Current meter mooring

Current meter mooring. This is a fixed mooring that can accommodate many instruments, including current meters, temperature and salinity recorders, and chlorophyll measurement devices (fluorometers). These are arranged at predetermined depths, and a sub-surface buoy and elastic tether keep the wire taut. The surface buoy transmits data to land via satellites; radar reflectors and lights help to prevent collisions from ships.

Diagram of satellite communications

These buoys store information from the attached instruments and also let ships know there are instruments in the water. Data from the buoy are transmitted via satellite to a ground station where the information is stored in computers. Scientists can log into the computer, also by satellite on land or from the ship, and download the information. The satellite passes over the buoy twice per day. Many of these buoys are kept in place for about a year, which allows for remote monitoring of the bank.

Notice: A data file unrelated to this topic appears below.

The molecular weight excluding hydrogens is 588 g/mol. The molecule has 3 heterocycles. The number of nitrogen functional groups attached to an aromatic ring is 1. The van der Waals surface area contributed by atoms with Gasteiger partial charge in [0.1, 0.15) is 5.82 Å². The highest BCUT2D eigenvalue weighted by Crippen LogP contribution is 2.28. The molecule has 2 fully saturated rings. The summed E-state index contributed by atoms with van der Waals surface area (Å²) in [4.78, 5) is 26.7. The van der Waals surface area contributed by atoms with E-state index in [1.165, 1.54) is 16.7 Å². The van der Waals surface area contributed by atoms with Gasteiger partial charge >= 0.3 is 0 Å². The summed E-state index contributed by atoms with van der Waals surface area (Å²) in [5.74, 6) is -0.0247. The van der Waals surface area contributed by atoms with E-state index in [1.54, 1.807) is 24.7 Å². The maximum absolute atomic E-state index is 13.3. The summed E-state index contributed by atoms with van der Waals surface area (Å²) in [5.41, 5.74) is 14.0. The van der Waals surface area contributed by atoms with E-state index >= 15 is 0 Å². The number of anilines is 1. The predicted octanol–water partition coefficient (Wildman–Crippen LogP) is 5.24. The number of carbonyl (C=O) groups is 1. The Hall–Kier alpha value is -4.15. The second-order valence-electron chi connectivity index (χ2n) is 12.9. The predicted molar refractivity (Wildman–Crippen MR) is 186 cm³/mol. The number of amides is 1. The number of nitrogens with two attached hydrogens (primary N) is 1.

From here, continue with:
  • Return to Cruise Overview
  • Cruise Preparations: Planning a research cruise.
  • Satellite-tracked Drifters: Following water (and plankton) movements.
  • MOCNESS: Multi-level underwater net sampling system for collecting plankton.
  • Plankton Research: How plankton are stored and studied on board.
  • Conductivity, Temperature, Depth Testing: Obtaining water samples to determine conductivity, temperature, and depth.
  • Links to more research-related sites, as well as detailed, live data from buoys in the Gulf of Maine.

  • On Location Home Page